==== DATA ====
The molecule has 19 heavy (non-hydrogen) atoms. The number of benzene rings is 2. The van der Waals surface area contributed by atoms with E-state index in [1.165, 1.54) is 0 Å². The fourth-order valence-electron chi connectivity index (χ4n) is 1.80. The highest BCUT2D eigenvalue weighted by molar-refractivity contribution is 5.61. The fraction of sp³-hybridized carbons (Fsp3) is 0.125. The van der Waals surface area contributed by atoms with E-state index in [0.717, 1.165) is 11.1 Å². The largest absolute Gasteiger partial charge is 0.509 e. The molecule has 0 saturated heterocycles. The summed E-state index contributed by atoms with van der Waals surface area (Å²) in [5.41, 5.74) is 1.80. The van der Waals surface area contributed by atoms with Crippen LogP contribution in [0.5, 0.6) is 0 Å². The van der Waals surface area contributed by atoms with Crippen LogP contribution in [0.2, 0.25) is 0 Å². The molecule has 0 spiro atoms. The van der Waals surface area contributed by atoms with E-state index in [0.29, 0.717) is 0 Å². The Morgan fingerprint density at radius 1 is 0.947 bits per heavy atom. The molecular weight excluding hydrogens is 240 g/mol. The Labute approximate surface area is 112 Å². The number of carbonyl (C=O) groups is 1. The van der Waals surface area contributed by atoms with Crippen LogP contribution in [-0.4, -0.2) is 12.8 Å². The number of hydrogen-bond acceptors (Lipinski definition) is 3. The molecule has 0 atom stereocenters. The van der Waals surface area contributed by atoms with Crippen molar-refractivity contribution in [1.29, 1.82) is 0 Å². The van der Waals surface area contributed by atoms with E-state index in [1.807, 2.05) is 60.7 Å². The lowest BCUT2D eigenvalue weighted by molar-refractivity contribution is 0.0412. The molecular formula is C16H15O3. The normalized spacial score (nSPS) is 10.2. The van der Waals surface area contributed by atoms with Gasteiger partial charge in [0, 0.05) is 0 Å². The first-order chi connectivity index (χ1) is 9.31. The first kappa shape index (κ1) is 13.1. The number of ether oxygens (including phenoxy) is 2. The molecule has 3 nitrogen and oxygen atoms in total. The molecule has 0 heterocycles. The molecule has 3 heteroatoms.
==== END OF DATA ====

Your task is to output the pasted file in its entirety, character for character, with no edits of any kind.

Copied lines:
The molecule has 19 heavy (non-hydrogen) atoms. The number of benzene rings is 2. The van der Waals surface area contributed by atoms with E-state index in [1.165, 1.54) is 0 Å². The fourth-order valence-electron chi connectivity index (χ4n) is 1.80. The highest BCUT2D eigenvalue weighted by molar-refractivity contribution is 5.61. The fraction of sp³-hybridized carbons (Fsp3) is 0.125. The van der Waals surface area contributed by atoms with E-state index in [0.717, 1.165) is 11.1 Å². The largest absolute Gasteiger partial charge is 0.509 e. The molecule has 0 saturated heterocycles. The summed E-state index contributed by atoms with van der Waals surface area (Å²) in [5.41, 5.74) is 1.80. The van der Waals surface area contributed by atoms with Crippen LogP contribution in [0.5, 0.6) is 0 Å². The van der Waals surface area contributed by atoms with Crippen LogP contribution in [0.2, 0.25) is 0 Å². The molecule has 0 spiro atoms. The van der Waals surface area contributed by atoms with E-state index in [0.29, 0.717) is 0 Å². The Morgan fingerprint density at radius 1 is 0.947 bits per heavy atom. The molecular weight excluding hydrogens is 240 g/mol. The Labute approximate surface area is 112 Å². The number of carbonyl (C=O) groups is 1. The van der Waals surface area contributed by atoms with Crippen LogP contribution in [-0.4, -0.2) is 12.8 Å². The number of hydrogen-bond acceptors (Lipinski definition) is 3. The molecule has 0 atom stereocenters. The van der Waals surface area contributed by atoms with Crippen molar-refractivity contribution in [1.29, 1.82) is 0 Å². The van der Waals surface area contributed by atoms with E-state index in [1.807, 2.05) is 60.7 Å². The lowest BCUT2D eigenvalue weighted by molar-refractivity contribution is 0.0412. The molecular formula is C16H15O3. The normalized spacial score (nSPS) is 10.2. The van der Waals surface area contributed by atoms with Gasteiger partial charge in [0, 0.05) is 0 Å². The first-order chi connectivity index (χ1) is 9.31. The first kappa shape index (κ1) is 13.1. The number of ether oxygens (including phenoxy) is 2. The molecule has 3 nitrogen and oxygen atoms in total. The molecule has 0 heterocycles. The molecule has 3 heteroatoms.